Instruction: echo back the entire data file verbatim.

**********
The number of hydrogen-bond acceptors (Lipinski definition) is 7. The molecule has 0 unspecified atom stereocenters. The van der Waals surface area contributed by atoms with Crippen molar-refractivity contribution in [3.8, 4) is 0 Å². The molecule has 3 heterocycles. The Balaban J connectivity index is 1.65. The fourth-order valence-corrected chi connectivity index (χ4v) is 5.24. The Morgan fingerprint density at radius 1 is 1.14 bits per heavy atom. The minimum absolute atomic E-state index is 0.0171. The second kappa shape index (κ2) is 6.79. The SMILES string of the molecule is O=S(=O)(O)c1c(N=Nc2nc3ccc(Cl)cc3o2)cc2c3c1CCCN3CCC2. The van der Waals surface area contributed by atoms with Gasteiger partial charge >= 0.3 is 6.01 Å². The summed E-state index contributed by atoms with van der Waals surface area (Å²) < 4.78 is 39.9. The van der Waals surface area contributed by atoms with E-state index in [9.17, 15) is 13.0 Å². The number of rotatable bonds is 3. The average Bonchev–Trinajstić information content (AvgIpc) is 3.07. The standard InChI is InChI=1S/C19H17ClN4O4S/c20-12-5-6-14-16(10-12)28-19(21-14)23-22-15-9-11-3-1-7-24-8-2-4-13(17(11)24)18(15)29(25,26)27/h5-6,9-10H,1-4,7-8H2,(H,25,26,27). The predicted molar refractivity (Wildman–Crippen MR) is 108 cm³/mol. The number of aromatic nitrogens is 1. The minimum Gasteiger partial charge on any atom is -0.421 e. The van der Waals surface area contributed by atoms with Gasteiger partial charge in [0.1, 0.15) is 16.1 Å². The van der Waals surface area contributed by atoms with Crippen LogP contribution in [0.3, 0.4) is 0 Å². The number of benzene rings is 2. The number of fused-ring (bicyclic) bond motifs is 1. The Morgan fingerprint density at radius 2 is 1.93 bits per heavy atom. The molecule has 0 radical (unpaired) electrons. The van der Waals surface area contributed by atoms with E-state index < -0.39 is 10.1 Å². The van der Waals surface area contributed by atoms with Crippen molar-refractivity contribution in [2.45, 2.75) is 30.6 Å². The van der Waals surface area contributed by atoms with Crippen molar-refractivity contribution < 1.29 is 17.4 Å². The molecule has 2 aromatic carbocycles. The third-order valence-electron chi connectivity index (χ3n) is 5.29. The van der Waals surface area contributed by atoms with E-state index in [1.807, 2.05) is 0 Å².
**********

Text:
The number of hydrogen-bond acceptors (Lipinski definition) is 7. The molecule has 0 unspecified atom stereocenters. The van der Waals surface area contributed by atoms with Crippen molar-refractivity contribution in [3.8, 4) is 0 Å². The molecule has 3 heterocycles. The Balaban J connectivity index is 1.65. The fourth-order valence-corrected chi connectivity index (χ4v) is 5.24. The Morgan fingerprint density at radius 1 is 1.14 bits per heavy atom. The minimum absolute atomic E-state index is 0.0171. The second kappa shape index (κ2) is 6.79. The SMILES string of the molecule is O=S(=O)(O)c1c(N=Nc2nc3ccc(Cl)cc3o2)cc2c3c1CCCN3CCC2. The van der Waals surface area contributed by atoms with Gasteiger partial charge >= 0.3 is 6.01 Å². The summed E-state index contributed by atoms with van der Waals surface area (Å²) < 4.78 is 39.9. The van der Waals surface area contributed by atoms with E-state index in [9.17, 15) is 13.0 Å². The number of rotatable bonds is 3. The average Bonchev–Trinajstić information content (AvgIpc) is 3.07. The standard InChI is InChI=1S/C19H17ClN4O4S/c20-12-5-6-14-16(10-12)28-19(21-14)23-22-15-9-11-3-1-7-24-8-2-4-13(17(11)24)18(15)29(25,26)27/h5-6,9-10H,1-4,7-8H2,(H,25,26,27). The predicted molar refractivity (Wildman–Crippen MR) is 108 cm³/mol. The number of aromatic nitrogens is 1. The minimum Gasteiger partial charge on any atom is -0.421 e. The van der Waals surface area contributed by atoms with Gasteiger partial charge in [0.1, 0.15) is 16.1 Å². The van der Waals surface area contributed by atoms with Crippen LogP contribution in [0.3, 0.4) is 0 Å². The number of benzene rings is 2. The number of fused-ring (bicyclic) bond motifs is 1. The Morgan fingerprint density at radius 2 is 1.93 bits per heavy atom. The molecule has 0 radical (unpaired) electrons. The van der Waals surface area contributed by atoms with E-state index < -0.39 is 10.1 Å². The van der Waals surface area contributed by atoms with Crippen molar-refractivity contribution in [2.45, 2.75) is 30.6 Å². The van der Waals surface area contributed by atoms with Crippen molar-refractivity contribution < 1.29 is 17.4 Å². The molecule has 2 aromatic carbocycles. The third-order valence-electron chi connectivity index (χ3n) is 5.29. The van der Waals surface area contributed by atoms with E-state index in [1.807, 2.05) is 0 Å².